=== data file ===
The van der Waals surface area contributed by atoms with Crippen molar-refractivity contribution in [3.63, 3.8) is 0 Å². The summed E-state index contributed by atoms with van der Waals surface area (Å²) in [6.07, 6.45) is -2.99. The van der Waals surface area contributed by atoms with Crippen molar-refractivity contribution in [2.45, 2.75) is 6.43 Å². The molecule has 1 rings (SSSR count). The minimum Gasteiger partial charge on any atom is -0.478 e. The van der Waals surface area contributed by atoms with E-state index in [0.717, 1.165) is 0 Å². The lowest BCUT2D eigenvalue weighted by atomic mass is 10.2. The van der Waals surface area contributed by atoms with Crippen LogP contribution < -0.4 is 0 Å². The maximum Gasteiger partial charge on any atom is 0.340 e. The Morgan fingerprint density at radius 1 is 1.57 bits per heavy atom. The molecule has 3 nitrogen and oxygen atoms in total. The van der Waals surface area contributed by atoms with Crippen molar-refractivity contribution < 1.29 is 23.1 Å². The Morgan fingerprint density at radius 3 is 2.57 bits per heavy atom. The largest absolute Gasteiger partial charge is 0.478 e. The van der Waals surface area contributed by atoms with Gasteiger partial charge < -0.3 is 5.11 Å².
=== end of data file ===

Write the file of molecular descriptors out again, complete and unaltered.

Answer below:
The van der Waals surface area contributed by atoms with Crippen molar-refractivity contribution in [3.63, 3.8) is 0 Å². The summed E-state index contributed by atoms with van der Waals surface area (Å²) in [6.07, 6.45) is -2.99. The van der Waals surface area contributed by atoms with Crippen molar-refractivity contribution in [2.45, 2.75) is 6.43 Å². The molecule has 1 rings (SSSR count). The minimum Gasteiger partial charge on any atom is -0.478 e. The van der Waals surface area contributed by atoms with E-state index in [0.717, 1.165) is 0 Å². The lowest BCUT2D eigenvalue weighted by atomic mass is 10.2. The van der Waals surface area contributed by atoms with Crippen LogP contribution < -0.4 is 0 Å². The maximum Gasteiger partial charge on any atom is 0.340 e. The Morgan fingerprint density at radius 1 is 1.57 bits per heavy atom. The molecule has 3 nitrogen and oxygen atoms in total. The van der Waals surface area contributed by atoms with Crippen molar-refractivity contribution < 1.29 is 23.1 Å². The Morgan fingerprint density at radius 3 is 2.57 bits per heavy atom. The largest absolute Gasteiger partial charge is 0.478 e. The van der Waals surface area contributed by atoms with Gasteiger partial charge < -0.3 is 5.11 Å².